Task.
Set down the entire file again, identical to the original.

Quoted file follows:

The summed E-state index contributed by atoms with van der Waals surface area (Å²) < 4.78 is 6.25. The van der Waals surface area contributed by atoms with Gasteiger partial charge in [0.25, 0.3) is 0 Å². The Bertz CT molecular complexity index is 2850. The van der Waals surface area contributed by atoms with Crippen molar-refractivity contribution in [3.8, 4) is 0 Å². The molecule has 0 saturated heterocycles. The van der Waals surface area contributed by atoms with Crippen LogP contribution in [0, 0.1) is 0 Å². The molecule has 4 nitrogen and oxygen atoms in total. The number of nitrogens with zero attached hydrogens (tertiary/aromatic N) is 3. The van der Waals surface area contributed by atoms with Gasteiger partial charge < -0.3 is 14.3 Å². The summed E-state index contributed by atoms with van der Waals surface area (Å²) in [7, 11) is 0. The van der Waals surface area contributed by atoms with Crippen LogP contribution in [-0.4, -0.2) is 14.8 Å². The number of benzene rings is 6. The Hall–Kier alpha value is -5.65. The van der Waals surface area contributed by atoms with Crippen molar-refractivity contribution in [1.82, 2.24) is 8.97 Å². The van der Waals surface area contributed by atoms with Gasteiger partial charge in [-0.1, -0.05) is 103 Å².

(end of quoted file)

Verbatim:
The summed E-state index contributed by atoms with van der Waals surface area (Å²) < 4.78 is 6.25. The van der Waals surface area contributed by atoms with Gasteiger partial charge in [0.25, 0.3) is 0 Å². The Bertz CT molecular complexity index is 2850. The van der Waals surface area contributed by atoms with Crippen molar-refractivity contribution in [3.8, 4) is 0 Å². The molecule has 0 saturated heterocycles. The van der Waals surface area contributed by atoms with Crippen LogP contribution in [0, 0.1) is 0 Å². The molecule has 4 nitrogen and oxygen atoms in total. The number of nitrogens with zero attached hydrogens (tertiary/aromatic N) is 3. The van der Waals surface area contributed by atoms with Gasteiger partial charge < -0.3 is 14.3 Å². The summed E-state index contributed by atoms with van der Waals surface area (Å²) in [7, 11) is 0. The van der Waals surface area contributed by atoms with Crippen LogP contribution in [-0.4, -0.2) is 14.8 Å². The number of benzene rings is 6. The Hall–Kier alpha value is -5.65. The van der Waals surface area contributed by atoms with Crippen molar-refractivity contribution in [1.82, 2.24) is 8.97 Å². The van der Waals surface area contributed by atoms with Gasteiger partial charge in [-0.1, -0.05) is 103 Å².